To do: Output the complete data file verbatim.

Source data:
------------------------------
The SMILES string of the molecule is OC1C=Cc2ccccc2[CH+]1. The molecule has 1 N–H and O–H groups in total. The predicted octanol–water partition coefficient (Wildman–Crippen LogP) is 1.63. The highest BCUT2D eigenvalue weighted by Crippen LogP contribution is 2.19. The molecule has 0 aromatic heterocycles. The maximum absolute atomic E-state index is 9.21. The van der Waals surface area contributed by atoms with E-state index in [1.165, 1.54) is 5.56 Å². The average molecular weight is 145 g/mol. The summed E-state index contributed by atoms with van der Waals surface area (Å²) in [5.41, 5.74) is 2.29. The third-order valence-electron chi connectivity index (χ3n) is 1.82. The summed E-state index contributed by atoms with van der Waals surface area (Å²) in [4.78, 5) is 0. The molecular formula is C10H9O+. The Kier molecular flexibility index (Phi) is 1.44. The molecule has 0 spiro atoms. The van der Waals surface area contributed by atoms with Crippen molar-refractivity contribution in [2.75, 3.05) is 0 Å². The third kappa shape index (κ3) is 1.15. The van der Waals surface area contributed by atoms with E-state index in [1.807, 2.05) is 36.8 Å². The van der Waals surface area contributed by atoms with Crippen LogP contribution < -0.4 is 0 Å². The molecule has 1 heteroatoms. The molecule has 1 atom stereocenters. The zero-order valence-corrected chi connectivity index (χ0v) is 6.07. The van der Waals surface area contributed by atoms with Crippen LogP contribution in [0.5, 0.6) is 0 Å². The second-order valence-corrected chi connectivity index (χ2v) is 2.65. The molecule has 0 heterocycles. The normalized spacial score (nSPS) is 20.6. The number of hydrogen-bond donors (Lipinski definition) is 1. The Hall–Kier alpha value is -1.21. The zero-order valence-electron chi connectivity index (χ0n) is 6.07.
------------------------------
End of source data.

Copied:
The SMILES string of the molecule is OC1C=Cc2ccccc2[CH+]1. The molecule has 1 N–H and O–H groups in total. The predicted octanol–water partition coefficient (Wildman–Crippen LogP) is 1.63. The highest BCUT2D eigenvalue weighted by Crippen LogP contribution is 2.19. The molecule has 0 aromatic heterocycles. The maximum absolute atomic E-state index is 9.21. The van der Waals surface area contributed by atoms with E-state index in [1.165, 1.54) is 5.56 Å². The average molecular weight is 145 g/mol. The summed E-state index contributed by atoms with van der Waals surface area (Å²) in [5.41, 5.74) is 2.29. The third-order valence-electron chi connectivity index (χ3n) is 1.82. The summed E-state index contributed by atoms with van der Waals surface area (Å²) in [4.78, 5) is 0. The molecular formula is C10H9O+. The Kier molecular flexibility index (Phi) is 1.44. The molecule has 0 spiro atoms. The van der Waals surface area contributed by atoms with Crippen molar-refractivity contribution in [2.75, 3.05) is 0 Å². The third kappa shape index (κ3) is 1.15. The van der Waals surface area contributed by atoms with E-state index in [1.807, 2.05) is 36.8 Å². The van der Waals surface area contributed by atoms with Crippen LogP contribution < -0.4 is 0 Å². The molecule has 1 heteroatoms. The molecule has 1 atom stereocenters. The zero-order valence-corrected chi connectivity index (χ0v) is 6.07. The van der Waals surface area contributed by atoms with Crippen LogP contribution in [0.5, 0.6) is 0 Å². The second-order valence-corrected chi connectivity index (χ2v) is 2.65. The molecule has 0 heterocycles. The normalized spacial score (nSPS) is 20.6. The number of hydrogen-bond donors (Lipinski definition) is 1. The Hall–Kier alpha value is -1.21. The zero-order valence-electron chi connectivity index (χ0n) is 6.07.